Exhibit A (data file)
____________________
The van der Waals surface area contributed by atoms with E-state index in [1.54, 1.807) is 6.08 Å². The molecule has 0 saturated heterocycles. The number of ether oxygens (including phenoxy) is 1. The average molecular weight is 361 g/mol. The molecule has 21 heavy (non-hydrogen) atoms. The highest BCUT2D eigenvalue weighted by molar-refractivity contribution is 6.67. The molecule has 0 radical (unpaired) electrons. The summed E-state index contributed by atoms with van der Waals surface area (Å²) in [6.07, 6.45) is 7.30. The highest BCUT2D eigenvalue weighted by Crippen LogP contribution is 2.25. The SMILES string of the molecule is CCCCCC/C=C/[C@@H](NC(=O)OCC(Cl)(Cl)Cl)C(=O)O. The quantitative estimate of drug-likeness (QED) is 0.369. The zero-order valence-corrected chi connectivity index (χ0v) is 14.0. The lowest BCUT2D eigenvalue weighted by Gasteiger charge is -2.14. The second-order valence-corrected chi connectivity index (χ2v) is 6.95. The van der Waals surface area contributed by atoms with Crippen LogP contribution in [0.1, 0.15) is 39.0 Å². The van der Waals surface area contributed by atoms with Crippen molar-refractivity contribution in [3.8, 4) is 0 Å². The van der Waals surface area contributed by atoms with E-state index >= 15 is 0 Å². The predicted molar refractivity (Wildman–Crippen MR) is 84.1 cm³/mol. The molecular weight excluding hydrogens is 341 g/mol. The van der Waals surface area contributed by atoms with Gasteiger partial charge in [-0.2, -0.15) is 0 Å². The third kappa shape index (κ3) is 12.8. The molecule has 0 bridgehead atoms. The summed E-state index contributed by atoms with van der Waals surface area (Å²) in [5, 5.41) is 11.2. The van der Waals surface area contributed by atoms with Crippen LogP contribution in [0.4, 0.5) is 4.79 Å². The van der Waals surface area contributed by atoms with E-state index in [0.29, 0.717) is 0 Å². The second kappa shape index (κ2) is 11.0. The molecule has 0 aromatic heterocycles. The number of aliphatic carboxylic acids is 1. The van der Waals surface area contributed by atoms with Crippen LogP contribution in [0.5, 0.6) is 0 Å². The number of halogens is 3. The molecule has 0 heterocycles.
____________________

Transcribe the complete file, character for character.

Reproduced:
The van der Waals surface area contributed by atoms with E-state index in [1.54, 1.807) is 6.08 Å². The molecule has 0 saturated heterocycles. The number of ether oxygens (including phenoxy) is 1. The average molecular weight is 361 g/mol. The molecule has 21 heavy (non-hydrogen) atoms. The highest BCUT2D eigenvalue weighted by molar-refractivity contribution is 6.67. The molecule has 0 radical (unpaired) electrons. The summed E-state index contributed by atoms with van der Waals surface area (Å²) in [6.07, 6.45) is 7.30. The highest BCUT2D eigenvalue weighted by Crippen LogP contribution is 2.25. The SMILES string of the molecule is CCCCCC/C=C/[C@@H](NC(=O)OCC(Cl)(Cl)Cl)C(=O)O. The quantitative estimate of drug-likeness (QED) is 0.369. The zero-order valence-corrected chi connectivity index (χ0v) is 14.0. The lowest BCUT2D eigenvalue weighted by Gasteiger charge is -2.14. The second-order valence-corrected chi connectivity index (χ2v) is 6.95. The van der Waals surface area contributed by atoms with Crippen LogP contribution in [0.1, 0.15) is 39.0 Å². The van der Waals surface area contributed by atoms with Crippen molar-refractivity contribution in [3.8, 4) is 0 Å². The van der Waals surface area contributed by atoms with E-state index >= 15 is 0 Å². The predicted molar refractivity (Wildman–Crippen MR) is 84.1 cm³/mol. The molecular weight excluding hydrogens is 341 g/mol. The van der Waals surface area contributed by atoms with Gasteiger partial charge in [-0.2, -0.15) is 0 Å². The third kappa shape index (κ3) is 12.8. The molecule has 0 bridgehead atoms. The summed E-state index contributed by atoms with van der Waals surface area (Å²) in [5, 5.41) is 11.2. The van der Waals surface area contributed by atoms with Crippen LogP contribution in [0.4, 0.5) is 4.79 Å². The van der Waals surface area contributed by atoms with E-state index in [0.29, 0.717) is 0 Å². The second kappa shape index (κ2) is 11.0. The molecule has 0 aromatic heterocycles. The number of aliphatic carboxylic acids is 1. The van der Waals surface area contributed by atoms with Crippen LogP contribution in [0.5, 0.6) is 0 Å². The number of halogens is 3. The molecule has 0 heterocycles.